with the other corps assault the enemy's lines. The results of the offensive effort of the enemy the week before, when he assaulted Fort Stedman, particularly favored this. The enemy's intrenched picket-line captured by us at that time threw the lines occupied by the belligerents so close together at some points that it was but a moment run from one to the other. Preparations were at once made to relieve General Humphreys' corps to report to General Sheridan, but the condition of the roads prevented immediate movement. On the morning of the 31st General Warren reported favorably to getting possession of the White Oak road,and was directed to do so. To accomplish this,he moved with one division instead of his whole corps, which was attacked by the enemy in superior force and driven back on the Second Division before it had time to form, and it, in turn, forced back upon the Third Division, when the enemy was checked. A division of the Second Corps was immediately sent to his support, the enemy driven back with heavy loss, and possession of the White Oak road gained. Sheridan advanced, and with a portion of his cavalry got possession of them Five Forks, but the enemy, after the affair with the Fifth Corps, re-enforced the rebel cavalry defending that point with infantry, and forced him back toward Dinwiddie Court-House. Here General Sheridan displayed great generalship. Instead of retreating with his whole command on the main army, to tell the story of superior forces encountered, he deployed his cavalry on foot, leaving only mounted enough to take charge of the horses. This compelled the enemy to deeply over a vast extent of wooded and broken country,and made his progress slow. At this juncture he dispatched to me what had taken place, and that he was dropping back slowly on Dinwiddie Court-House. General Mackenzie's cavalry and one division of the Fifth Corps were immediately ordered to his assistance. Soon after, receiving a report from General Meade that Humphreys could hold our position on the Boydton road, and that the other two divisions of the Fifth Corps could go to Sheridan, they were so ordered at once. Thus the operations of the day necessitated the sending of Warren, because of his accessibility, instead of Humphreys, as was intended, and precipitated intended movements.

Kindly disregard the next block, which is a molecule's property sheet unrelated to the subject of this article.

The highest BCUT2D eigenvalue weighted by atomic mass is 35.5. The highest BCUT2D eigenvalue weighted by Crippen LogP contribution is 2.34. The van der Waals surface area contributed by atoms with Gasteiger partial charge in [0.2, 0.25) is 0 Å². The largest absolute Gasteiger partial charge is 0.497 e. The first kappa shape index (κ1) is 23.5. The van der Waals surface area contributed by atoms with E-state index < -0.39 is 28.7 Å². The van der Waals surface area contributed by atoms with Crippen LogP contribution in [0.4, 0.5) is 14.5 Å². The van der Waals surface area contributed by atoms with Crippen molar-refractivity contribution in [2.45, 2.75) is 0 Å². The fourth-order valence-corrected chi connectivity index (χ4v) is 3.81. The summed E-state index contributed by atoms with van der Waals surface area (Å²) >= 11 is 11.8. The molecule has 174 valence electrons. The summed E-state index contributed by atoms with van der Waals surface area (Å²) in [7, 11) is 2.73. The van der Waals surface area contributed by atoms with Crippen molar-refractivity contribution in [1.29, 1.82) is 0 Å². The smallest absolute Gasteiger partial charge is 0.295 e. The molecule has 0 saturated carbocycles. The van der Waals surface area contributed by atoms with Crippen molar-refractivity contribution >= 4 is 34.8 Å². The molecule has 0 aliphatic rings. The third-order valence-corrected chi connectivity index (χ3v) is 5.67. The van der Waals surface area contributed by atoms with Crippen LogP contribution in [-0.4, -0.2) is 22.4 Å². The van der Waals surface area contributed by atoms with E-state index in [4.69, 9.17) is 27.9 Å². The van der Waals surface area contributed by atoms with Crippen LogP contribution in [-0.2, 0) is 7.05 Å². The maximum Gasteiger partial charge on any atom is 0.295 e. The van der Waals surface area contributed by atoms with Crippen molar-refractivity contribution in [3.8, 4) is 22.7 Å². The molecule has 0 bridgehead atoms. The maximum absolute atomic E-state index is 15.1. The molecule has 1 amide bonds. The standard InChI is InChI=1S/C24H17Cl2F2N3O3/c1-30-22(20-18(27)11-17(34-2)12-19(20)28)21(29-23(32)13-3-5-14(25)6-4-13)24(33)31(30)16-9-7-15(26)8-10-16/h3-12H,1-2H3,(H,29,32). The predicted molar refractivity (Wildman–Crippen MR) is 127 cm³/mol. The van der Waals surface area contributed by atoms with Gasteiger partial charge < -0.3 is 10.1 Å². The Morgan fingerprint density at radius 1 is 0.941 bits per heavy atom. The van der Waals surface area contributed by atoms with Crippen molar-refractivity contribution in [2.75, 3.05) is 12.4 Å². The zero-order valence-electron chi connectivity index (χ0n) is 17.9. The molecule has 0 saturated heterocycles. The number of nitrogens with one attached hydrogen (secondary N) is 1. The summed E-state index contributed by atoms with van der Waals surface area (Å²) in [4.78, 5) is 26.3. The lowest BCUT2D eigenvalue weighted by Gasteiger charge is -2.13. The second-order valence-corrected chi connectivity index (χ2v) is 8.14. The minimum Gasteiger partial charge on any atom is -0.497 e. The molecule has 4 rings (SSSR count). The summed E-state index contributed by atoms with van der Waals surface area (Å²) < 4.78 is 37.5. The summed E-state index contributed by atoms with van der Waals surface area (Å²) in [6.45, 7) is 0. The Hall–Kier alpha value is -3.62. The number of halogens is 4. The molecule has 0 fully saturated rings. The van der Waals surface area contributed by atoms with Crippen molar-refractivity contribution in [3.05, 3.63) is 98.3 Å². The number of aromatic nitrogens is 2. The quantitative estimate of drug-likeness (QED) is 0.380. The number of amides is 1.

On the morning of the 1st of April General Sheridan, re-enforced by General Warren, drove the enemy back on Five Forks, where, late in the evening, he assaulted,and carried his strongly fortified position, capturing all his artillery and between 5,000 and 6,000 prisoners. About the close of this battle Bvt. Major General Charles Griffin relieved Major-General Warren in command of the Fifth Corps. The report of this reached me after night-fall. Some apprehensions filled my mind lest the enemy might desert his lines during the night, and by falling upon General Sheridan before assistance could reach him, drive him his position and open the way for retreat. To guard against this, General Miles's division of Humphrey's corps was sent to re-enforce him, and a bombardment was commenced and kept up until 4 o'clock in the morning (April 2), when an assault was ordered on the enemy's lines. General Wright penetrated the lines with his whole corps,evening everything before and to his left toward Hatcher's Run, capturing many guns and several thousand prisoners. He was closely followed by two divisions of General Ord's command, until he met the other division of General Ord's that had succeeded in forcing the